In my current survey of all the Adam & Eve releases over the years, I was quite disappointed with this early title. Writer-director Thomas Paine was far better at writing pamphlets and essays in the 18th Century than this modern incarnation's crafting of screenplays.
The Coen Bros. are current masters of the shaggy-dog story: dragging out a narrative with bizarre and implausible events, the pointlessness of which becomes the fun (if you dig it). For Paine, this approach is merely pointless and quite lazy.
Watching "The Other Woman" will not raise the specter of the Coens in anyone's mind, but it did put me in mind of the great surrealist Luis Bunuel. Some of his best '70s films like "The Discreet Charm of the Bourgeoisie" utilize a tantalizing structure of a guy relating a highly implausible story to folks, who keep interrupting him at key points, whenever it becomes too ridiculous and the viewer himself is wondering what gives.
Paine adopts this useful structure, as our hero Michael J. Cox, giving a winning performance with his sheepishness and everyman/little guy not unlike his famous movie & TV star namesake, tells his buddies at a poker game his troubles. Action is all in flashback and of the sexual variety, with frequent returns to the poker table for reactions to his perhaps fanciful or at least gussied up tale.
Problem is that Cox's story is uninteresting. Like so many '80s and '90s video junkers, the need to present wall-to-wall sex within a feature-length framework had pornographers constructing some artificial and flimsy "story" on which to hang the requisite sex scenes. In 21st Century gonzo-dominated porn, this charade has largely been dispensed with: directors win awards and chart-topping sales merely by photographing people having sex in luxurious settings with no characters or narrative whatsoever.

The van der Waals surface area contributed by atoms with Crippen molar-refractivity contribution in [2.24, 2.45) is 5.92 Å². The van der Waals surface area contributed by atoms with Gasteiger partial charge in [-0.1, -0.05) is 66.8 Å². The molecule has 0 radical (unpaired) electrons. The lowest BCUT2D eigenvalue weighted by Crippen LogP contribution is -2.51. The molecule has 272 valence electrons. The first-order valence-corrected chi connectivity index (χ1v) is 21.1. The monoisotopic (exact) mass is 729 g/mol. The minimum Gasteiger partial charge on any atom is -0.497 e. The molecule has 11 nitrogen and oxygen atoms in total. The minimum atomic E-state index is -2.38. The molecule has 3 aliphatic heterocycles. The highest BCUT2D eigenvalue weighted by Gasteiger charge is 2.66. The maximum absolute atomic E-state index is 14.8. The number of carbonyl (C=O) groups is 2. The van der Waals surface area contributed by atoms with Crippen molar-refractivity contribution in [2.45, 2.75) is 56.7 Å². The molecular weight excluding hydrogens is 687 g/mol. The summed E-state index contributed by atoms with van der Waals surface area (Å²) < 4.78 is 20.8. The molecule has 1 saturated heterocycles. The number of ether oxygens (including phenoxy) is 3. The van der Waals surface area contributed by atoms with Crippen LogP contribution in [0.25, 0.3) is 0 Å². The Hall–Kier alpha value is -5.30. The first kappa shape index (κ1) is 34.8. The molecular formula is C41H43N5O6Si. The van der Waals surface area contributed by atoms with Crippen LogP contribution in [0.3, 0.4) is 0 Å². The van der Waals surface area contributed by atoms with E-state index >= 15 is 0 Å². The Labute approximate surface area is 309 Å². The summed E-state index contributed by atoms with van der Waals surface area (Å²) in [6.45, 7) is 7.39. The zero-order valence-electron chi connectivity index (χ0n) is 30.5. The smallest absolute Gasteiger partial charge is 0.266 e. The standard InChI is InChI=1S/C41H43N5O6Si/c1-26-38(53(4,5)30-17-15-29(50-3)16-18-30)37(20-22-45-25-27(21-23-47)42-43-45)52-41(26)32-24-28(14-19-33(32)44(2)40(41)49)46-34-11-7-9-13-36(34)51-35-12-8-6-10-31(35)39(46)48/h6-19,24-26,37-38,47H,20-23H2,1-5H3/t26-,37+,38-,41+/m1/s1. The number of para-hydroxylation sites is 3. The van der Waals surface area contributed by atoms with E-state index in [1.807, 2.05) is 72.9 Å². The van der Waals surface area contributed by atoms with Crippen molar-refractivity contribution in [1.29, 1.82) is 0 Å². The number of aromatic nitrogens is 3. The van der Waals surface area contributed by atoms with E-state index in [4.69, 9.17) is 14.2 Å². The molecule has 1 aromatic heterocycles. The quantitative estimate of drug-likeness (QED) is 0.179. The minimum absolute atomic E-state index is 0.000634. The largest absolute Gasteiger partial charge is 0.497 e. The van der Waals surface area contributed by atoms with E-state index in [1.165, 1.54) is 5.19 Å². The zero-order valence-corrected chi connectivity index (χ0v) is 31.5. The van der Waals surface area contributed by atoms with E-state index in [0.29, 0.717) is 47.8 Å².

As the title proclaims, Cox's dilemma is that another woman comes between him and the woman he falls in love with, a neighbor played by Carolina. The lesbian switch on this familiar film noir motif is not significant, just par for the course in porn.
The title might have been plural, because even though Shanna McCullough is technically the "other woman" Cox catches his lady in bed with, she is taking up with several other women. He's the odd man out, and too bad.
Plenty of other sex scenes are tossed in involving the two buddies Cox has in flashback, notably Steve Hatcher who improbably plays a character headed off to study history at Oxford in England. No offense to actor Hatcher, but here and in numerous other films I've seen him in he resembles some guy from high school shop class rather than a potential Rhodes scholar.
Cox gets his share of sex scenes, particularly a submissive one with two lovely ladies Johnni Black and Natasha Love, who happen to be dancers dating his buddies (but nothing is made of their infidelity at all). He also performs some good slapstick routines, crashing into garbage cans or other impediments as he runs down the street in a daze, love- drunk. He goes bareback most of the way but wears a condom in one scene, perhaps porn's notion of "semi-safe sex".
It's not worth spoiling, but the film's sudden ending was truly terrible, so slapdash as to have cryptic elements to it for me, surely unintended by Paine. In a time frame when Adam & Eve was rising to become the most consistently interesting story- porn label out there, this was quite a loser.
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